If Chromebooks from Acer, HP and Samsung have struck your fancy but haven’t been available in your country, your fortune might have just changed. Google’s proclaimed that Chrome OS laptops from the trio will see begin rolling out to folks in Australia, Canada, France, Germany, Ireland and the Netherlands. Not only is Mountain View expanding its laptop initiative’s international horizons, but it’s bringing them to more than 1,000 Best Buy stores too, roughly 500 more than previously carried them. Ready to snatch one of the notebooks? Hit the source links to get crackin’.
Not content with a simple Deutsche Telecom announcement, Mozilla’s using Mobile World Congress as a platform to launch its mobile operating system in a slew of markets. Rolling out in waves, the first round of devices featuring Firefox OS include the likes of Brazil, Colombia, Hungary, Mexico, Montenegro, Poland, Serbia, Spain and Venezuela, with more markets soon, according to the company. The first round of handsets include devices by Alcatel, LG and ZTE. Mozilla also let slip news of a forthcoming handset from Huawei, who just capped up their own MWC press conference. As you’d expect, there’s a whole slew of carriers on board. You can find the list in the release after the break.
Seattle may have lost its high-velocity hoops team, but that doesn’t mean it’s satisfied with anything but speedy internet. The city has come to an agreement with Gigabit Squared (GB2) to build an unnecessarily wordy “fiber-to-the-home/fiber-to-the-business broadband network.” With the University of Washington taking care of “community leadership” (as part of the Gig. U initiative), GB2 plans to utilize Seattle‘s excess fiber infrastructure, and create more, to deliver new internet options in three ways. In addition to the wired fiber network, the Gigabit Seattle project sees the development of a “dedicated gigabit broadband wireless umbrella” for beaming up to 1 Gbps from radio transmitters to others in direct view, as well as municipal WiFi-like services.
At this stage, only 12 “demonstration” areas are earmarked in the proposal, although the radio-based wireless “umbrella” has the potential to extend that coverage. Gigabit Squared now needs to find the cash to get going if it wants to meet the distant operational target of “year-end 2014.” It’s worth remembering that plenty of city-wide internet initiatives have failed before this one, and only a Memorandum of Understanding and a Letter of Intent have been signed by all the involved parties — agreements which aren’t necessarily binding. Full details of the plan are available in PR form and at the source link below, or if you’re done with prose, a map of the 12 demo neighborhoods hopefully getting hooked up can be found after the break.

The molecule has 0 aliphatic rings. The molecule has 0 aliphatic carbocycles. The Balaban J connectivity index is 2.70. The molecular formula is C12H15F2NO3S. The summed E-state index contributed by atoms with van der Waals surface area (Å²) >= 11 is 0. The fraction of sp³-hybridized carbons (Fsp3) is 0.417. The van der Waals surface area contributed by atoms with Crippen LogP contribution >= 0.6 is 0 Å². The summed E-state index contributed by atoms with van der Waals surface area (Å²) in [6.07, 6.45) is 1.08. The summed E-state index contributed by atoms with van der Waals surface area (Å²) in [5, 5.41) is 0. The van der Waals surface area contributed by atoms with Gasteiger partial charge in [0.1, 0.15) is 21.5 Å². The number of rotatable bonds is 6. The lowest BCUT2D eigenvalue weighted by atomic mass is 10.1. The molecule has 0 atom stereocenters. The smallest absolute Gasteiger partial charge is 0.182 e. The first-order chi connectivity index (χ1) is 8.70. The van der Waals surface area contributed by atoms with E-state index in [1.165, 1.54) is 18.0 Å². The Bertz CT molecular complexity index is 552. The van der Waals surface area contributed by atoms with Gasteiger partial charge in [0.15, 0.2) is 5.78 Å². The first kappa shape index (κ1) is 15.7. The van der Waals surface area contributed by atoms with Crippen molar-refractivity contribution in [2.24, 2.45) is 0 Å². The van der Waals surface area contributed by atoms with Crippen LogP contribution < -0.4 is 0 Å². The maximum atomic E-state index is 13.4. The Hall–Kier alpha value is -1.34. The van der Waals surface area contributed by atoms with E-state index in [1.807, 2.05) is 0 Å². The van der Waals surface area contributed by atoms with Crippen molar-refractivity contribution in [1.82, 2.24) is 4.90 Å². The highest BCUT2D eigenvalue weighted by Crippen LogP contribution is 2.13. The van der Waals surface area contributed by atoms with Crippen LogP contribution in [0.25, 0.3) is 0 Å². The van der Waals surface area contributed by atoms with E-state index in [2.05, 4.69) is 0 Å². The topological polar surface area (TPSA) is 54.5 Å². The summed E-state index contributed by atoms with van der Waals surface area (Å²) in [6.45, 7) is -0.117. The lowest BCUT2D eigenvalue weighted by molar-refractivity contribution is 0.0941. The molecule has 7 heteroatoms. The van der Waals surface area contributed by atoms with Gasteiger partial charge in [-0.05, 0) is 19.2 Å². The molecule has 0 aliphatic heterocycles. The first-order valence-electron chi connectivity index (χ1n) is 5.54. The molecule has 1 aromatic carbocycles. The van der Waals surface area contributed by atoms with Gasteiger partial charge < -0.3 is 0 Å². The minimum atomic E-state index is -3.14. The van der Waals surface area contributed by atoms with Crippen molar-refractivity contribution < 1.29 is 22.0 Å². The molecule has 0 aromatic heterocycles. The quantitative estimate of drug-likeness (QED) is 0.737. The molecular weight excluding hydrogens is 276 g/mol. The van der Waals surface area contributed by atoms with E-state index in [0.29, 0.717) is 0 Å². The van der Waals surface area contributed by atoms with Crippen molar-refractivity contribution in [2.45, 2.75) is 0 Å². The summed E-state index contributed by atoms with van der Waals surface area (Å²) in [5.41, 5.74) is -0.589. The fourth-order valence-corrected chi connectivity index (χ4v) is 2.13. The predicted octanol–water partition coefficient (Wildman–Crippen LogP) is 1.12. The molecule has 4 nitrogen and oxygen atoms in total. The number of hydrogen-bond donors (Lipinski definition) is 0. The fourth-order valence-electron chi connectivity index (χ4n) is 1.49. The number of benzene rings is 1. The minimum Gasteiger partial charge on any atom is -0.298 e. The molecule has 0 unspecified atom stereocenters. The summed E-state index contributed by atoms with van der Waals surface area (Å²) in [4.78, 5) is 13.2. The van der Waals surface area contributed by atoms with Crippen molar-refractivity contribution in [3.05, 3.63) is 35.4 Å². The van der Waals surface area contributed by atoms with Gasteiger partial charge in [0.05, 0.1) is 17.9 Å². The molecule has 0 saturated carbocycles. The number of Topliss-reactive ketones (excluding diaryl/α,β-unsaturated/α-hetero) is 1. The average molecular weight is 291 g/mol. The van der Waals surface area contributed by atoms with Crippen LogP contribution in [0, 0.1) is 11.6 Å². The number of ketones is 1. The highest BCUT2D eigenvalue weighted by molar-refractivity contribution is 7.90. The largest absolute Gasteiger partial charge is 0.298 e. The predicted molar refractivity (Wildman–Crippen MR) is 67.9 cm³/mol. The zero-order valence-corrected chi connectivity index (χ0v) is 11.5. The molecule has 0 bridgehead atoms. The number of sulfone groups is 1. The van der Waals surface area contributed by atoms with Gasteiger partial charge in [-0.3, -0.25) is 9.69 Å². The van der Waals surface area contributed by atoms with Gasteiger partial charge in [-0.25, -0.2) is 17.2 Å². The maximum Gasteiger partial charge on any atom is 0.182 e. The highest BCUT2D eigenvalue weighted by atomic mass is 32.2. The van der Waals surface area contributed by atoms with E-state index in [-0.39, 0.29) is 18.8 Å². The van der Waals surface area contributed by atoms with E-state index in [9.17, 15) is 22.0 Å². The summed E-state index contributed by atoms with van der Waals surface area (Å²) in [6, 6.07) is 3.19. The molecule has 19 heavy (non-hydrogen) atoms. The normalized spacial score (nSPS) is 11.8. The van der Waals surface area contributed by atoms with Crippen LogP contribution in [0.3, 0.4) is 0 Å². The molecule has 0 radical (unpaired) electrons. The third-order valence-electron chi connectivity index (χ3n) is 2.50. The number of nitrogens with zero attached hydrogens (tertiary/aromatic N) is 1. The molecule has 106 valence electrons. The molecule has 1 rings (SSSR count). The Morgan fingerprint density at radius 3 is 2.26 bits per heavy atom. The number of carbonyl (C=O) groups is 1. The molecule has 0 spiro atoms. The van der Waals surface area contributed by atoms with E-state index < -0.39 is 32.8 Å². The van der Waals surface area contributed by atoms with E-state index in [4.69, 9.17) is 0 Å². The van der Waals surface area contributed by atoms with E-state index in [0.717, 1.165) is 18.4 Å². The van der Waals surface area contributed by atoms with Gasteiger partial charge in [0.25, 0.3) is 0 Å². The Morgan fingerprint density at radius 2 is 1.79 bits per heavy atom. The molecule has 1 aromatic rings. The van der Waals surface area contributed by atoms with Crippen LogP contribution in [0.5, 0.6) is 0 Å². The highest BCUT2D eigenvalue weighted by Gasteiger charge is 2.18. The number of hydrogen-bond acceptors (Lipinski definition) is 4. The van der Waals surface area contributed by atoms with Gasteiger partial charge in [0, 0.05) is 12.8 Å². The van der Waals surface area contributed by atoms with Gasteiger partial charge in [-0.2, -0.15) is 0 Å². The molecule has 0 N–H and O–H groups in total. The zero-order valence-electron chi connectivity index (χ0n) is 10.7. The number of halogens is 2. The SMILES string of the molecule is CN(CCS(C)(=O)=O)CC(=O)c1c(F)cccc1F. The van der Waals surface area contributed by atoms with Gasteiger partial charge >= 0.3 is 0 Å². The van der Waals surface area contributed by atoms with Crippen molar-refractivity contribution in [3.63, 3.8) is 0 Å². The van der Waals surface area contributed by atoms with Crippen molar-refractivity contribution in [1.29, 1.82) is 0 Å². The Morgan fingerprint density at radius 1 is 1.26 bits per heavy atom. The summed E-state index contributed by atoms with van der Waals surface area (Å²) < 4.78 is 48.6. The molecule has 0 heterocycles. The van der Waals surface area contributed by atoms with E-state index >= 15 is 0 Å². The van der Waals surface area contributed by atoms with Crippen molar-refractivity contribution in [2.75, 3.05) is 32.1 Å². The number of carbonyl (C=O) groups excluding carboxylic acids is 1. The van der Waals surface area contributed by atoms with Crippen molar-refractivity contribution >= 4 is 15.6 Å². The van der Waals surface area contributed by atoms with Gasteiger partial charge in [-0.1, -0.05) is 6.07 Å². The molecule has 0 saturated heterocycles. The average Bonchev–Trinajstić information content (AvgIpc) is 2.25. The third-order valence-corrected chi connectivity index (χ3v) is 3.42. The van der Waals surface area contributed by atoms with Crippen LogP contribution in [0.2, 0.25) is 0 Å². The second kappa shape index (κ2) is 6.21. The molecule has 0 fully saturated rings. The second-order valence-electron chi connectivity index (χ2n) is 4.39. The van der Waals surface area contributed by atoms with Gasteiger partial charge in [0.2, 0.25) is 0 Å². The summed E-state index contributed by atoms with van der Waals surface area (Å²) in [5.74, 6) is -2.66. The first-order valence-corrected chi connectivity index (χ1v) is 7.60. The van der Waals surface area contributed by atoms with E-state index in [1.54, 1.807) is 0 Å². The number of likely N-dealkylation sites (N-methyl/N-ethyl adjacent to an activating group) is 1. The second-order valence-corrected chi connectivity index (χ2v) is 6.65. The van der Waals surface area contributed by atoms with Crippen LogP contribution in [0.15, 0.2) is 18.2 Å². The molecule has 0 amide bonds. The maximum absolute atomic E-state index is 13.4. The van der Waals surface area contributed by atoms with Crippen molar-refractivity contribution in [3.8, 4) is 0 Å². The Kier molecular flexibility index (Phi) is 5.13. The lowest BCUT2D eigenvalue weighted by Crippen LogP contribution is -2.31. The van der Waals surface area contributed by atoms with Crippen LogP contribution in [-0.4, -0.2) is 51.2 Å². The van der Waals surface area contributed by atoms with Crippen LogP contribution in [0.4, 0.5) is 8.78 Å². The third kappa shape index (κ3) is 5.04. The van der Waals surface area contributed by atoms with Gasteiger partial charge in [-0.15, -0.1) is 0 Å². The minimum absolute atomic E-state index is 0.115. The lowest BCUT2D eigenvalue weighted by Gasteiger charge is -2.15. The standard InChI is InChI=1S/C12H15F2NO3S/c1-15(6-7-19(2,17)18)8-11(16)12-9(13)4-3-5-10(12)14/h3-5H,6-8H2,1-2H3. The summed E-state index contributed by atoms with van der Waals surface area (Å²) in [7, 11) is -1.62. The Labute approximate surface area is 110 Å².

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Motorola created quite some buzz with its first “Intel inside” Android phone, the RAZR i, back in September, so it’s only natural to see the company tapping into the Chinese market with a localized variant. Dubbed the RAZR i MT788, this China Mobile device bears much similarity to its Western sibling on paper: 2GHz Intel Atom Z2480, 4.3-inch 960 x 540 AMOLED display (with Gorilla Glass), eight-megapixel camera, microSD expansion (up to 32GB) and Android Ice Cream Sandwich.
The difference? Well, the chassis is the most obvious one: instead of using the same design as the original RAZR i, the new MT788 looks identical to the MSM8625-powered dual-SIM XT788 on China Telecom. On top of that, the battery is rated at just 1,735mAh instead of the RAZR i’s 2,000mAh, and there’s just 4GB of built-in memory instead 16GB; but the front-facing camera’s bumped up from 0.3 megapixels to 1.3. There’s no price just yet, but interested buyers can pick one up in China starting in mid-December. Will the world’s largest carrier help Intel take a significant bite out of the mobile phone market? Only time will tell.
The Nintendo Wii U arrives on Japanese shores on December 8th starting at 26,260 yen (around $ 340), Nintendo president Satoru Iwata announced this morning via Nintendo Direct video stream. A presentation later today in New York City starring Nintendo of America prez Reggie Fils-Aime will reveal pricing and release dates for the rest of the world, but you’d be right in guessing it won’t be too far from the Japanese launch.